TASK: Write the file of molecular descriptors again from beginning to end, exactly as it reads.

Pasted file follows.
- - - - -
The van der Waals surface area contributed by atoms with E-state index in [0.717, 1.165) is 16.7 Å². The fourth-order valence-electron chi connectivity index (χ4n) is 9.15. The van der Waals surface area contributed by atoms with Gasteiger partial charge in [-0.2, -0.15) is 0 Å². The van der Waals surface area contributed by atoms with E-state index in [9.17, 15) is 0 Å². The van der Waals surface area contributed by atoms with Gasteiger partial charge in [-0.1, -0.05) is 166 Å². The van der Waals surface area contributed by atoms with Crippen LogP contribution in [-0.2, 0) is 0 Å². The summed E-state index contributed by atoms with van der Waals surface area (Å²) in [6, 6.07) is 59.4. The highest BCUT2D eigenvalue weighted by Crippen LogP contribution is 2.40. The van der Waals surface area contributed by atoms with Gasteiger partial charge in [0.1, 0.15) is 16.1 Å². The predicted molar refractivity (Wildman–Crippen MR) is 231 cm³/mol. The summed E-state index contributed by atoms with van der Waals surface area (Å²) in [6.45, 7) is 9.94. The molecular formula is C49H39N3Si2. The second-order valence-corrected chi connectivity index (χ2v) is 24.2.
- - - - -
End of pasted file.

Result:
The van der Waals surface area contributed by atoms with E-state index in [0.717, 1.165) is 16.7 Å². The fourth-order valence-electron chi connectivity index (χ4n) is 9.15. The van der Waals surface area contributed by atoms with Gasteiger partial charge in [-0.2, -0.15) is 0 Å². The van der Waals surface area contributed by atoms with E-state index in [9.17, 15) is 0 Å². The van der Waals surface area contributed by atoms with Gasteiger partial charge in [-0.1, -0.05) is 166 Å². The van der Waals surface area contributed by atoms with Crippen LogP contribution in [-0.2, 0) is 0 Å². The summed E-state index contributed by atoms with van der Waals surface area (Å²) in [6, 6.07) is 59.4. The highest BCUT2D eigenvalue weighted by Crippen LogP contribution is 2.40. The van der Waals surface area contributed by atoms with Gasteiger partial charge in [0.1, 0.15) is 16.1 Å². The predicted molar refractivity (Wildman–Crippen MR) is 231 cm³/mol. The summed E-state index contributed by atoms with van der Waals surface area (Å²) in [6.45, 7) is 9.94. The molecular formula is C49H39N3Si2. The second-order valence-corrected chi connectivity index (χ2v) is 24.2.